1.7.2. To halt, the command is Flight, HALT. Flight is called on the left foot and HALT onthe subsequent foot. Upon the command of execution HALT, take one more step with the rightfoot and close with the left.NOTE: Forward March can be given in incremental steps by using the command PacesForward, MARCH. Upon the command of execution MARCH, step off with the left foot andmarch forward the number of step commanded. On the last step simply bring the feet togetherand resume the position of attention. This movement is executed when there is not enough roomto successfully execute a Flight Halt.1.8. To Align the Flight in Line.1.8.1. The purpose of this movement is to align the flight in line formation much like thecommand COVER does in column formation.1.8.2. The command for this movement is Dress Right (Left), DRESS. Upon the command ofexecution everyone except the first rank turns their head 45 degrees to the right (left) lookingdown line to align themselves to the right (left) making sure that they are directly behind theperson in front of them. Simultaneously, everyone except the last rank, will lift their left arm upand parallel to the ground, fingers extended and joined, palm facing down. The rest of the bodyremains at the position of attention. To adjust yourself within the formation, take short choppysteps. The first element must maintain fingertip to shoulder contact. Silence is maintained. Atthe completion of this movement each element should be aligned from the right or left flank ofthe formation.1.8.3. To return to the position of attention the command is Ready, FRONT. Upon thecommand of execution FRONT, bring the head back to the front and the arm down to the sidewithout slapping the side of the leg.1.8.4. This movement can also be executed at close interval. The commands are At CloseInterval, Dress Right (Left), DRESS.1.8.5. To execute the movement, everything is the same except: the left hand slides up to the hipwith the palm resting on the hip, fingers extended and joined pointing down. The elbow is bentand flared out 45 degrees. The first rank acquires elbow to arm contact.1.9. Open Ranks.1.9.1. The purpose of this movement is to open up the formation for inspection.1.9.2. The command for this movement is Open Ranks, March. Upon the command ofexecution, the first element takes two paces forward, halts, and performs an automatic dressright, dress. The second element takes one pace forward, halts, and performs an automatic dressright, dress. The third element remains in place and executes an automatic dress right, dress. Atthe completion of this movement, each element should be aligned from the right flank of theformation.10

1.9.3. Alignment procedures are used to ensure each file is properly aligned. Once the formation has been given the appropriate dressing command, the FlightCommander moves by the most direct route, to the end of the first element. From this position,the front rank is aligned. If necessary, individuals are instructed to adjust their placement byname or number. The Flight Commander takes short side steps to verify alignment. He/she thenfaces to the left, marches forward, halts on the end of each succeeding rank, executes right face,and aligns the rank. After verifying the alignment of the last rank, the Flight Commander executes a face inmarching to the right and marches three paces from the front rank, halts and executes a left face.The command Ready, FRONT is given. The Flight Commander takes one step forward andexecutes a right face.1.9.4. Once alignment is complete, the Flight Commander gives the command Ready, FRONT.This movement is accomplished by simply returning to the position of attention by bringing theleft arm down sharply down to the side simultaneously snapping the head back to the front.1.9.5. Once the inspection sequence is complete the flight is ready to be closed. This is donewith the command Close Ranks, MARCH. Upon the command of execution the first elementstands fast, the second element takes one step forward and halts and the third element takes twosteps forward and halts. This all happens simultaneously with each element halting at theposition of attention.1.10. Mark Time.1.10.1.The purpose of this movement is to march in place.1.10.2. The command for this movement is Mark Time, MARCH. Upon the command ofexecution lift the left leg and begin marching in place, lifting each foot four inches off theground. Keep the arms suspended at your side. The rest of the body remains at the position ofattention. From a march, the command is Mark Time, MARCH. Upon the command ofexecution, take one more 24-inch step and then mark time ensuring you suspend your arms toyour side.1.10.3. To halt, the command is Flight or Honor Guard, HALT. Upon the command ofexecution, take one more step, then bring the feet together and halt at the position of attention.1.10.4. To pick up a march, the command is Forward, MARCH. At which time one more stepat mark time is taken then step out with a 24-inch step and coordinated arm swing.1.11. Right/Left Flank.1.11.1. The purpose of this movement is to turn a formation 90 degrees to the right (left),changing the attitude of the formation.11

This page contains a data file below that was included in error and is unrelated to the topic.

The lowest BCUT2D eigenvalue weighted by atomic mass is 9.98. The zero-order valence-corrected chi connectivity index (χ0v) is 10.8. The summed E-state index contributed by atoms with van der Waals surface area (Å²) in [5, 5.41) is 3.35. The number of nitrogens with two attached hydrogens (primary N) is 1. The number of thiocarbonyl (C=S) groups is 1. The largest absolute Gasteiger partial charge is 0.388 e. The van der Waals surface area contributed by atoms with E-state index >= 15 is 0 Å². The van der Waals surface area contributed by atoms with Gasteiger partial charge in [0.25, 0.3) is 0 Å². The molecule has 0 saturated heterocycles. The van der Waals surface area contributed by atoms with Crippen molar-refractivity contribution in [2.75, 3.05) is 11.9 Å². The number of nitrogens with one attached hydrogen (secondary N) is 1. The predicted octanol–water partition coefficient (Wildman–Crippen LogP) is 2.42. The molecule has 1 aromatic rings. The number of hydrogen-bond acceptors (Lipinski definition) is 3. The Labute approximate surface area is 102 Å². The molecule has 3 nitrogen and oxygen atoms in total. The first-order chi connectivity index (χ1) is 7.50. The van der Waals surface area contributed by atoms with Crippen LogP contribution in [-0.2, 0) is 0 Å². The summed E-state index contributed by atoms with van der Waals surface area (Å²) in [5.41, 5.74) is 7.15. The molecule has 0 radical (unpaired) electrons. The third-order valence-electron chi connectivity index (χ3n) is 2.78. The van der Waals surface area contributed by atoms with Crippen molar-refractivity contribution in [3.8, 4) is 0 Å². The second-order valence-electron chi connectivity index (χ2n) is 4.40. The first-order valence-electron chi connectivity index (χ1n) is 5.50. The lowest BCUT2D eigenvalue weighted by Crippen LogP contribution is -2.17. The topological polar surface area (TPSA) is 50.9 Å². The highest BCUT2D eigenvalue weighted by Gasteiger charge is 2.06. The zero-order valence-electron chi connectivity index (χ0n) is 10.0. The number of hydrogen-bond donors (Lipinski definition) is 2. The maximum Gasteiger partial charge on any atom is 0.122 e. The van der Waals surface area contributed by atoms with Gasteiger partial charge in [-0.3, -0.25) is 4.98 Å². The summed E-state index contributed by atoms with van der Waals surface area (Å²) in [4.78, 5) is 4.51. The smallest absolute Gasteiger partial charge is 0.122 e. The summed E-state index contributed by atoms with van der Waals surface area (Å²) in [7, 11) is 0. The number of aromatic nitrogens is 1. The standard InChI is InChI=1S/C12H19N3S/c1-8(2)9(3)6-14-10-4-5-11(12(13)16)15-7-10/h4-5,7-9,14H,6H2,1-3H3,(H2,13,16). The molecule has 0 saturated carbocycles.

1.11.2. The command for this movement is Right (Left) Flank, MARCH.1.11.3. Upon the command of execution, take one more step, suspend your arms to your side,pivot on the ball of the left (right) foot 90 degrees to the right (left), and step off with a 24-inchstep and coordinated arm swing.12

Figure 1.1. (Attention)Figure 1.3. (2 Count About Face)Count 1Figure 1.4 (2 Count About Face)Count 213

Figure 1.5. (Left Face)Count 1Figure 1.6. (Left Face)Count 2Figure 1.7. (Present Arms)14

Chapter 2APPROPRIATE WEAR OFCEREMONIAL UNIFORM ITEMS2.1. Ceremonial Hat.2.1.1. The silver braid on the ceremonial hat rests on the top of the black visor portion of the hat.Pull the two tabs outward to tighten the braid. Place a few small drops of super-glue behind thetabs and set them into place until they dry. This prevents the silver braid from becoming looseand moving out of place2.1.2. Secure the black patent leather chinstrap into the up position: Unscrew the two chrome hat buttons holding the chinstrap into position. Reverse the chinstrap so that the strap buckle is to the right of center when viewed fromthe rear. Screw the chrome hat buttons into place ensuring the wings are in the up position.2.1.3. The black patent leather chinstrap is worn when inclement weather dictates it. Usually,very strong winds or driving rain storms make it necessary to wear the chinstrap down. Thechinstrap is designed for these reasons and is used accordingly.2.1.4. Color teams and personal colors bearers wear the black patent leather chinstrap down.Wearing the chinstrap down prevents the flag(s) from knocking the ceremonial hat from thehead. Additionally, drill teams and flight line cordons may find it necessary to wear thechinstrap down due to continuous drill movements or adverse conditions.2.2. Ceremonial Coat.2.2.1. Iron the lapels of the blouse down to enable all three buttons of the blouse to be displayed.Always iron with an ironing cloth. This prevents ironing marks, burns, shining, etc.2.2.2. The aiguilette fits snugly along the shoulder seam of the blouse. Use several large babypins to secure the aiguilette from underneath the blouse. The tassel is pulled down and thespiraled cord is sewn or glued to the inside of the larger portion of the auguilette.2.3. Ceremonial Belt.2.3.1. The ceremonial belt is worn when it is practical and pertinent to the ceremony. Wear theceremonial belt where the member does not do an extreme amount of moving (i.e., marching inparades). Awards bearers, flower bearers, OIC, NCOIC, color teams, pers

heels and balls of both feet, and silence and immobility are required. (Figure 1.1.) 1.3. Positions of Rest. 1.3.1. Parade Rest. The command is Parade, REST. Upon the command of execution REST, lift the left foot smartly and move it to the left six to eight inches apart and parallel with each other. Feet